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STS Quick Start
This tutorial briefly walks through the general work flow and features of STS. For a more comprehensive description of STS, see the STS Manual.
In this tutorial, you will learn how to get STS up and running, load DNA sequences into the program, perform a basic pattern search of the DNA sequences, and perform a traversal of the data set.
What is STS?
STS is a tool for searching and analyzing very large DNA sequence data sets. STS indexes the input DNA sequences into data structures called suffix trees, which allow STS to perform extremely fast pattern searches.
What can I do with STS?
With STS, you can can perform extremely fast searches of a DNA sequence data set for specific motifs, with optional wildcards and mismatches.
You can also traverse the data set to glean information such as the longest subsequences common to a certain number of input sequences.
How do I get started?
In order to run STS, you will need to have installed Java Web Start, which is done automatically when you install Java.
If Java is not already installed on your computer, you can get it here.
Once you have Java Web Start, the next step is to download STS. If you are not immediately prompted to open the sts.jnlp file after the download finishes, you can launch it manually, either by double-clicking it or typing
javaws path/to/sts.jnlp into a terminal session (/Applications/Utilities/Terminal.app on OS X).
You will be greeted by a window that looks like this:
In order to start analyzing sequences, we need to import the sequences, and build the corresponding suffix tree indexes.
Importing the sequences
Click on the Import fasta button in the top left corner, select one or more FASTA-formatted sequence files (multiple files can be selected using cmd-click on OS X or ctrl-click on GNU/Linux), and hit enter.
You will be prompted to enter a name for the suffix tree. This name will be used to create the folder on disk that holds the suffix tree files.
Once you have entered a name for the suffix tree, a status bar will appear and a short load time will follow, which is usually only a few seconds.
The screen should now look something like this:
Each input sequence is given its own row, and information about each sequence is displayed in the corresponding columns, the meanings of which can be found here.
Each input sequence is associated with a unique number, which is used to identify the sequence when analyses are run.
Building the suffix trees
Once you are satisfied with the sequences that you have uploaded, hit the build tree button.
A status bar will appear, and the STS will begin to construct the suffix tree index of the input sequences.
Depending on the size and number of input sequences, the build time can range from less than one second to several minutes. The sequences shown, with a total size of approximately 1.3 million nt, took about 3 seconds to index.
Once the process has finished, the window will look like this:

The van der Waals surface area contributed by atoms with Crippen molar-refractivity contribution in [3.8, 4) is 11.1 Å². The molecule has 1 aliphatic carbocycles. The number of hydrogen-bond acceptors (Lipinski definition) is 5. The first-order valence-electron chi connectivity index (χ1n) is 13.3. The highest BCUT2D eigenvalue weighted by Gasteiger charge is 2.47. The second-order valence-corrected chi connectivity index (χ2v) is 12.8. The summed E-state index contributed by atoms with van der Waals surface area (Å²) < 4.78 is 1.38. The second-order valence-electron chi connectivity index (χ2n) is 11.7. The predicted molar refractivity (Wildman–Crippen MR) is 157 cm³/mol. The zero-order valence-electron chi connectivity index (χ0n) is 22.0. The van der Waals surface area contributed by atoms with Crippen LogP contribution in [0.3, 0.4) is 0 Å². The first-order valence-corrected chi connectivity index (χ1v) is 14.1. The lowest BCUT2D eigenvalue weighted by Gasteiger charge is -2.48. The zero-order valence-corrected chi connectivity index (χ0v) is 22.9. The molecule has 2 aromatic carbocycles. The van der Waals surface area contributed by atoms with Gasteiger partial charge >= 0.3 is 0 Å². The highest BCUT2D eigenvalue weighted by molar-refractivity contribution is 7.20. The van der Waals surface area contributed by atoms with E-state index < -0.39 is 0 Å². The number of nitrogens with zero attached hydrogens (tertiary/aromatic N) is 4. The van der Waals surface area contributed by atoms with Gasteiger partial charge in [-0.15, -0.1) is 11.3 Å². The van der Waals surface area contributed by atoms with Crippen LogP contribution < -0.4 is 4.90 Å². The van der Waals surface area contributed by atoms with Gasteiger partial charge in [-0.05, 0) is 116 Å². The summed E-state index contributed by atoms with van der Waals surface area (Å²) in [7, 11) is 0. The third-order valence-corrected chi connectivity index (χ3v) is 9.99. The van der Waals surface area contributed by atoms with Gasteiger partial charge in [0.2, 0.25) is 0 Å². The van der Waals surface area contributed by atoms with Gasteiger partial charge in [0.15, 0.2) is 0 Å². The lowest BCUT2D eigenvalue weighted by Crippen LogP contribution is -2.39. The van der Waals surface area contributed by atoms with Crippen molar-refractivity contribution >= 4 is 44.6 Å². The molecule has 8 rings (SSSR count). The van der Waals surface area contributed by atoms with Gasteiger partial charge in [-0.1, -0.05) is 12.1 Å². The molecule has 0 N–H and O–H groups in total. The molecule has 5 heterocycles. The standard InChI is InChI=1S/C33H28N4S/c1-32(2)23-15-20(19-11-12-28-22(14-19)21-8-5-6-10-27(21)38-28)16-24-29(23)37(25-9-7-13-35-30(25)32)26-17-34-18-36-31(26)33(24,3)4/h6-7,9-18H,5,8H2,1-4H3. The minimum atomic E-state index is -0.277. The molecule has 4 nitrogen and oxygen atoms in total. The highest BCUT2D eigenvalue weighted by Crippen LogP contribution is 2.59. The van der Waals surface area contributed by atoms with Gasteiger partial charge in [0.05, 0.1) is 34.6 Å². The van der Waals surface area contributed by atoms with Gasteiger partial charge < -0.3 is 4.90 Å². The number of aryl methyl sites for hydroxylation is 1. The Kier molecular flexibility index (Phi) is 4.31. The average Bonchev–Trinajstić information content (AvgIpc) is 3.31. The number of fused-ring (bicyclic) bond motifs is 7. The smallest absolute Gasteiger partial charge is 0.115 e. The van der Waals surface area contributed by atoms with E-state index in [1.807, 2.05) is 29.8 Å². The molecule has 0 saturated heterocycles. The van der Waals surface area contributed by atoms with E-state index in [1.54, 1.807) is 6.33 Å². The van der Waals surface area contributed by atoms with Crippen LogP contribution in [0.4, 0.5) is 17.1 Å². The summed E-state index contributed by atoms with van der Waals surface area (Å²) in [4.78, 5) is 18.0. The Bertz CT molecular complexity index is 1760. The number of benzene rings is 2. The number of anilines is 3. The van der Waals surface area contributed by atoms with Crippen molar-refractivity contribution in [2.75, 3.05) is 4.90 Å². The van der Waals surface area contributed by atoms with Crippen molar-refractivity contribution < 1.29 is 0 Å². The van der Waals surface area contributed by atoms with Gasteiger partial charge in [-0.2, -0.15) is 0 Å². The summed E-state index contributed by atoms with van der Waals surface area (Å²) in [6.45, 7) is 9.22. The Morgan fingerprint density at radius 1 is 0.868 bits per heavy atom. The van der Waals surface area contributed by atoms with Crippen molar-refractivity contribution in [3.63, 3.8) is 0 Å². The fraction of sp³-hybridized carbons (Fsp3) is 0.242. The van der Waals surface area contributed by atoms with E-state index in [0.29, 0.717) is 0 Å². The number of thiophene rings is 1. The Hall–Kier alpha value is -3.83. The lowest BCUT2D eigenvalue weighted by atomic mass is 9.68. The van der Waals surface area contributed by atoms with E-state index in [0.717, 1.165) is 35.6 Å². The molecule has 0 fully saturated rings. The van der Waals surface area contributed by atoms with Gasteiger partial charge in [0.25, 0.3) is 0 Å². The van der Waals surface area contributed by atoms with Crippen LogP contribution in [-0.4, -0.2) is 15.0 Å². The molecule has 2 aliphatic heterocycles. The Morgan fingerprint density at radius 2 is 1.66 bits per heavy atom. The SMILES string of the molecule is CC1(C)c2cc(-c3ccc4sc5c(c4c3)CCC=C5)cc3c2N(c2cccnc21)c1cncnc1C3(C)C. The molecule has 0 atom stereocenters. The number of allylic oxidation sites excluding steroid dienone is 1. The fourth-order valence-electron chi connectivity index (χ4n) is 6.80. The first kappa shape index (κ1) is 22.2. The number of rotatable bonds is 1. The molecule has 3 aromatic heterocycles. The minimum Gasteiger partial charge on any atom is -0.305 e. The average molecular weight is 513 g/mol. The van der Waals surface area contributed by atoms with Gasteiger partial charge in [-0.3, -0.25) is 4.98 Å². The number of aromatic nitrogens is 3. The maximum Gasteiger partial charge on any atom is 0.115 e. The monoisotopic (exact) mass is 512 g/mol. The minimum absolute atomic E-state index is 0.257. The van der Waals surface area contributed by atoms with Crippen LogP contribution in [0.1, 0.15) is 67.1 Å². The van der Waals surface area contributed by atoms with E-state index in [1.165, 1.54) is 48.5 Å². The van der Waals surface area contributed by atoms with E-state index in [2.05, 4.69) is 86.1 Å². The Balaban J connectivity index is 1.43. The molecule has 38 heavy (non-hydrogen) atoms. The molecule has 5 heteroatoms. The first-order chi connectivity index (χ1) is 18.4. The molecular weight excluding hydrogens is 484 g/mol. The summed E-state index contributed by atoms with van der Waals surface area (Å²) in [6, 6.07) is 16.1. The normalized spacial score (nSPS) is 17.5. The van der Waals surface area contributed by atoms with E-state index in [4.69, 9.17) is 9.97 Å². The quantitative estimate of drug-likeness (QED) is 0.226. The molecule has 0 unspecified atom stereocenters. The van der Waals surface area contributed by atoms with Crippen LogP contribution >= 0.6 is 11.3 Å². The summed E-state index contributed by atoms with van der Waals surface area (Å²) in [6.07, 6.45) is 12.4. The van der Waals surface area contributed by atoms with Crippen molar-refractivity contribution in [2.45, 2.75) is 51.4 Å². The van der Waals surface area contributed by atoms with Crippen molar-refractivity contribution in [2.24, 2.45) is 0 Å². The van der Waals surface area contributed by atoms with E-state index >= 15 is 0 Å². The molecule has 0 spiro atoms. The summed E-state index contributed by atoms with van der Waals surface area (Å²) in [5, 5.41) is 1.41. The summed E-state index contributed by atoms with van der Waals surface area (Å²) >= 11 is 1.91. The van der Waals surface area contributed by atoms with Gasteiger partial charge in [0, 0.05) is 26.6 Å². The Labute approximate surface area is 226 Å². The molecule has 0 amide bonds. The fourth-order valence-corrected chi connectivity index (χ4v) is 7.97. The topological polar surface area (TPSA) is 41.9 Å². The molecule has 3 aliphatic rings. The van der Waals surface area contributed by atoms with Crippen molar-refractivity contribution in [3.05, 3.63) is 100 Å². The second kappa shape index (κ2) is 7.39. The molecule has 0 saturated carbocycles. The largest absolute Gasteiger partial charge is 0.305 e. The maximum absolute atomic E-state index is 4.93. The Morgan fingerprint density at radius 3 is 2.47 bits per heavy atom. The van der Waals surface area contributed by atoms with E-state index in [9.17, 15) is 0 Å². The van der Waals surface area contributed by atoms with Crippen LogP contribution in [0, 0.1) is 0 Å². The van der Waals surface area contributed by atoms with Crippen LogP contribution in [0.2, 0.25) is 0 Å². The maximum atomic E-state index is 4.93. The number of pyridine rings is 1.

Performing a pattern search
Now that the sequences have been indexed, we can begin to analyze the sequences.
One of STS’s strengths is that searches can be conducted very quickly. Let’s perform a basic search for a the motif “accccgt*ca”, where “*” represents a wildcard (any of a, c, g, or t).
To do this, we will enter the search pattern into the Pattern box in the Search section at the bottom of the window, and click the Search button at the top of the window:
When the search finishes, STS will display the results in a table in the Output window, shown below:
Each row in the results table corresponds to a single match, and information about each match is displayed in different columns, the meanings of which can be found here.
In this case, the motif was found a total of 4 times in the input data set – twice in sequence 1, and once in each of sequences 2 and 4. The names corresponding to the sequence column numbers can be viewed by clicking View Inputs at the top of the screen.
Traversing the data set
Next, let’s perform a traversal of the data set, which will provide an overview of some of the most common motifs present across the data set.
Navigate back to the Input pane by clicking the Input button at the top of the window, and click the Traverse button at the top of the window.
The Output pane will appear again, but there are now two new results tables, in addition to the table from the previous pattern search:
The Standard N Results table shows the longest patterns occurring N times in the data set, for different values of N.
The Standard K Results table shows the longest patterns occurring in K different sequences.
Each row corresponds to a single match.
The meanings of the different columns can be found here
Each time an additional search or traversal is performed, a new results table is added to the output window. You can remove unwanted tables by clicking the remove table button above the corresponding table.
Although we conducted both the search and traversal over the entire data set, you can restrict the sequences that are searched or traversed through the Traverse settings or by specifying special patterns in the Search box, respectively, both of which are located on the Input pane.